It's a good idea to be able to show you've tried everything to remedy your problem. It might help, and for the record, write a letter to the company outlining everything you've gone through.

In the letter make sure you ask for exactly what you expect them to do! Do not expect them to figure it out because they won't.

Secret Weapon: Small Claims Court*

A small claims court case is the best-underused tool for people who've been screwed by big - or little - companies. It's the customer's weapon of mass destruction!

I know, you're saying 'you can win but you can't collect.' That's not the way big companies see it. Believe me, they don't want legal judgments against them hanging over their heads and will almost always take these claims very seriously. Often, just filing or even threatening to file a complaint will get the attention and results you seek. 99% of the time it is far more expensive for companies to defend these cases than to make good on their original promises. If stating you're intention to file doesn't get attention the order they receive to appear in court is guaranteed to. And if they don't show up you win by default.

Case in point: Recently I got a long-overdue reimbursement check from a health insurance company. How? After many, many frustrating conversations and unreturned promised phone calls I left this message: "I have spent all the time I'm going to with you people. If this matter isn't resolved to my satisfaction by tomorrow at 3pm I am filing a small claims court suit for xxx $'s against your company." Result? The check was overnighted to me.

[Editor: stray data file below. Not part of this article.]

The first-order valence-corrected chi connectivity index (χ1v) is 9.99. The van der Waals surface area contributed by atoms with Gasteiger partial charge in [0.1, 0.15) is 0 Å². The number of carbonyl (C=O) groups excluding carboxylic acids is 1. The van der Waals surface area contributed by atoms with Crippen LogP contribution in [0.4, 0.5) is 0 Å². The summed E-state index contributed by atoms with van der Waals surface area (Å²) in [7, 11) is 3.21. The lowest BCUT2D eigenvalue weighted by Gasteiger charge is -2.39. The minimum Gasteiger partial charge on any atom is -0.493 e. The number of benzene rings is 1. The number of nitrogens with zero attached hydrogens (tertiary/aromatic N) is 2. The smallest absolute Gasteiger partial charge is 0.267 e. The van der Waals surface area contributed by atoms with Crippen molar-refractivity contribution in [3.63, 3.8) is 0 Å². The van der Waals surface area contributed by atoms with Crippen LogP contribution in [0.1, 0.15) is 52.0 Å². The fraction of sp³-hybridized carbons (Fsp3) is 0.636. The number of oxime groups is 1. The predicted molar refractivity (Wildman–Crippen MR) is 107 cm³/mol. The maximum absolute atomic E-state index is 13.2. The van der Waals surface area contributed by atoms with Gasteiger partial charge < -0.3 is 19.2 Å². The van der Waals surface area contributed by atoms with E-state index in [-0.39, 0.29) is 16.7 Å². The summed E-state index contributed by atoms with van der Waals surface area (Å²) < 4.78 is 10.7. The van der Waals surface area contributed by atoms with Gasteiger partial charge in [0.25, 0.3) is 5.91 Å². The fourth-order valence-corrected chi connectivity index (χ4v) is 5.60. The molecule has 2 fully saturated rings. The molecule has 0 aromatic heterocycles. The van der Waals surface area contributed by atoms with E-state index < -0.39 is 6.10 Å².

Don't let them intimidate you! It's the oldest trick in the book. If you file, you're likely to receive a letter from the defendant's legal department insisting your claim is "frivolous." They will then threaten to counter-sue you for their legal fees (big bucks) if you lose. Unless your claim is intentionally ridiculous, don't fall for it! Just losing doesn't make a case frivolous. This tactic usually means they're scared.

Absolute musts! You must have records of what your claim is and what you've been through before filing. Your claim must have merit! There are no guarantees you'll win should you go to court but if you don't have your records and documentation in order, you'll lose.

An Ounce of Prevention

You can lower your risk of future problems. Before you do business with a company check to see if they're listed and/or rated with the Better Business Bureau. They have an Online Reliability program and companies who participate have to agree to dispute arbitration in order to participate.

Article from PREOWNEDCARS.COM, where 7% goes to charity. Visit us at WWW.PREOWNEDCARS.COM

File a Complaint Online: To file a complaint or to get free information on consumer issues, visit www.ftc.gov or call toll-free, 1-877-FTC-HELP (1-877-382-4357); TTY: 1-866-653-4261.

*I am not a lawyer, and I don't play one on the Web. The following is from my research and personal experience. Note: small claims court rules vary from state to state, however, you can find out what you need at http://www.lawguru.com/faq/17.html.

About The Author

J D Sallen is a writer and long-time Internet free-speech crusader.